colnames(source) <- lapply(colnames(source), function(x) ifelse(x %in% c("lat", "latitude", "y"), "lat", x))
  colnames(source) <- lapply(colnames(source), function(x) ifelse(x %in% c("lon", "long", "longitude", "homelong", "x"), "lon", x))
  colnames(destinations) <- lapply(colnames(destinations), function(x) ifelse(x %in% c("lat", "latitude", "homelat", "y"), "lat", x))
  colnames(destinations) <- lapply(colnames(destinations), function(x) ifelse(x %in% c("lon", "long", "longitude", "x"), "lon", x))
  # Convet input data to sf and define the projection to WGS84
  source %<>% st_as_sf(coords = c("lon", "lat"), crs = 4326) 
  destinations %<>% st_as_sf(coords = c("lon", "lat"), crs = 4326)
  # Create vehicle and jobs objects
  home_base <- as.vector(st_coordinates(source))
  stops <- destinations %>% st_coordinates()
  locations <- split(stops, seq(nrow(stops)))
  vehicle <- vehicles(id = 1, profile="driving-car", start=home_base) # in case we want a round trip, add the "end=home_base" argument
  jobs <- jobs(id = seq(nrow(stops)), location = locations, priority = rev(seq(nrow(stops))))
  # Get the job sequence and sort the destinations dataframe accordingly
  opt <- ors_optimization(jobs, vehicle, options = list(g = TRUE), output = "parsed")
  coords <- unname(lapply(opt$routes[[1]]$steps, "[[", "location"))

  # Calculate the optimal route and return it as an sf object
  route <- ors_directions(coordinates=coords, profile = "driving-car", output = "sf")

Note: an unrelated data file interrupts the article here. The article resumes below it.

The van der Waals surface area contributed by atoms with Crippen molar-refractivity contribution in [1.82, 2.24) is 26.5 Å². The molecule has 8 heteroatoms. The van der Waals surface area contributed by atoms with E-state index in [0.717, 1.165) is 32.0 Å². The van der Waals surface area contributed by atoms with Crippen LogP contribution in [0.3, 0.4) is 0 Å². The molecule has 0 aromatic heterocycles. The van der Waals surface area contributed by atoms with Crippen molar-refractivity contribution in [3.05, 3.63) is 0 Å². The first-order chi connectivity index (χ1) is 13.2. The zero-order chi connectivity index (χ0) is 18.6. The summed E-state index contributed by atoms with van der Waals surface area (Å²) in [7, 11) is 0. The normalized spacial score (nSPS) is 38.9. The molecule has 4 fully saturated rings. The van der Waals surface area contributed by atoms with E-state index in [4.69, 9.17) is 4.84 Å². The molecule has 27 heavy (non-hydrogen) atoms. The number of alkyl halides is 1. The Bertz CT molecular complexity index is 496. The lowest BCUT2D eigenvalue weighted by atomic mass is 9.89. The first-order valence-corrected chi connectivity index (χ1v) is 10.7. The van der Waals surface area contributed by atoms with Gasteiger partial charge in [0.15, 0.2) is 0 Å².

route %<>% select(summary, geometry) %>% mutate(summary = as.character(summary)) %>%
    separate(summary, sep = ",", into = c("distance", "duration")) %>% 
    mutate(across(c(distance, duration), ~str_replace_all(., "[^0-9]", "")))

# load the data
source_pt <- read.csv(<path_to_origin_CSV_file>) #
destinations <- read.csv(<path_to_destinations_CSV_file>) #

# call the optimal_route function
my_route <- optimal_route(source_pt, destinations)

You will find that the distance of the returned route is 187.5 Km which is smaller than the actual travel that will be made given a substantial segment of it will be traversed twice.

Thanks for providing some more context on your use case. Is the code snippet your actual production code? If so, you might have a :bug: in there, because apparently the origin argument is not used in the optimal_route function at all. I believe, the argument’s name should rather read source as this is what is being referred to in the function’s body.